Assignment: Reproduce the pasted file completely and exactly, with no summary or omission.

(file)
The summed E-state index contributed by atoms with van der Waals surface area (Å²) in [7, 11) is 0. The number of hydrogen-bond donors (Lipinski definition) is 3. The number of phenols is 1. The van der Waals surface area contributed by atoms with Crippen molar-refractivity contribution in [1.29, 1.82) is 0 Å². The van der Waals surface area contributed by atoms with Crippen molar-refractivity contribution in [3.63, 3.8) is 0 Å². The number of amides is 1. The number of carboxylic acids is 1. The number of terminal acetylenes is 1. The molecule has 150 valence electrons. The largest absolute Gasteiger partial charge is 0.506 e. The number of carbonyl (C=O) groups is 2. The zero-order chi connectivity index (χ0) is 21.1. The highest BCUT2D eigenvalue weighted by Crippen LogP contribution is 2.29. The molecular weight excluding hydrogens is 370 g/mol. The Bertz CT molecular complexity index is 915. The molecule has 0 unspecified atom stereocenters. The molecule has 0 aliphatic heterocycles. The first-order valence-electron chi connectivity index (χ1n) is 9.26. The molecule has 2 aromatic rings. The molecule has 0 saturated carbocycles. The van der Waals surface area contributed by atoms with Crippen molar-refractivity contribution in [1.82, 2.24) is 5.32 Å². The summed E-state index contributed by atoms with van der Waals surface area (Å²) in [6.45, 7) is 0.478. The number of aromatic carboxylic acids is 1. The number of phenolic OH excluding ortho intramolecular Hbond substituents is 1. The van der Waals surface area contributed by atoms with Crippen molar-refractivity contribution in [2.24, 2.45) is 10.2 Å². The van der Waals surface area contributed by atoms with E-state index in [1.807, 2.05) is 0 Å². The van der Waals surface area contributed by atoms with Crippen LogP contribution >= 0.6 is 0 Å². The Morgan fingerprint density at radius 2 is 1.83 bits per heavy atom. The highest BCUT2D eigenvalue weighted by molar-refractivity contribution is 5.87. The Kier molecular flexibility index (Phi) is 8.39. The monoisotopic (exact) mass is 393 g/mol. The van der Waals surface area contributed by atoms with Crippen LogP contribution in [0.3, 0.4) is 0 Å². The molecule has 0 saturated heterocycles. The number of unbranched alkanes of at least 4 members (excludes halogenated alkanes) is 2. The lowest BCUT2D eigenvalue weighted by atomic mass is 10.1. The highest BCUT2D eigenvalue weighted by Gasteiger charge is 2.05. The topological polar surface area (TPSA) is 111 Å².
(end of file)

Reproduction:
The summed E-state index contributed by atoms with van der Waals surface area (Å²) in [7, 11) is 0. The number of hydrogen-bond donors (Lipinski definition) is 3. The number of phenols is 1. The van der Waals surface area contributed by atoms with Crippen molar-refractivity contribution in [1.29, 1.82) is 0 Å². The van der Waals surface area contributed by atoms with Crippen molar-refractivity contribution in [3.63, 3.8) is 0 Å². The number of amides is 1. The number of carboxylic acids is 1. The number of terminal acetylenes is 1. The molecule has 150 valence electrons. The largest absolute Gasteiger partial charge is 0.506 e. The number of carbonyl (C=O) groups is 2. The zero-order chi connectivity index (χ0) is 21.1. The highest BCUT2D eigenvalue weighted by Crippen LogP contribution is 2.29. The molecular weight excluding hydrogens is 370 g/mol. The Bertz CT molecular complexity index is 915. The molecule has 0 unspecified atom stereocenters. The molecule has 0 aliphatic heterocycles. The first-order valence-electron chi connectivity index (χ1n) is 9.26. The molecule has 2 aromatic rings. The molecule has 0 saturated carbocycles. The van der Waals surface area contributed by atoms with Crippen molar-refractivity contribution in [1.82, 2.24) is 5.32 Å². The summed E-state index contributed by atoms with van der Waals surface area (Å²) in [6.45, 7) is 0.478. The number of aromatic carboxylic acids is 1. The number of phenolic OH excluding ortho intramolecular Hbond substituents is 1. The van der Waals surface area contributed by atoms with Crippen molar-refractivity contribution in [2.24, 2.45) is 10.2 Å². The van der Waals surface area contributed by atoms with E-state index in [1.807, 2.05) is 0 Å². The van der Waals surface area contributed by atoms with Crippen LogP contribution >= 0.6 is 0 Å². The Morgan fingerprint density at radius 2 is 1.83 bits per heavy atom. The highest BCUT2D eigenvalue weighted by molar-refractivity contribution is 5.87. The Kier molecular flexibility index (Phi) is 8.39. The monoisotopic (exact) mass is 393 g/mol. The van der Waals surface area contributed by atoms with Crippen LogP contribution in [0.3, 0.4) is 0 Å². The molecule has 0 saturated heterocycles. The number of unbranched alkanes of at least 4 members (excludes halogenated alkanes) is 2. The lowest BCUT2D eigenvalue weighted by atomic mass is 10.1. The highest BCUT2D eigenvalue weighted by Gasteiger charge is 2.05. The topological polar surface area (TPSA) is 111 Å².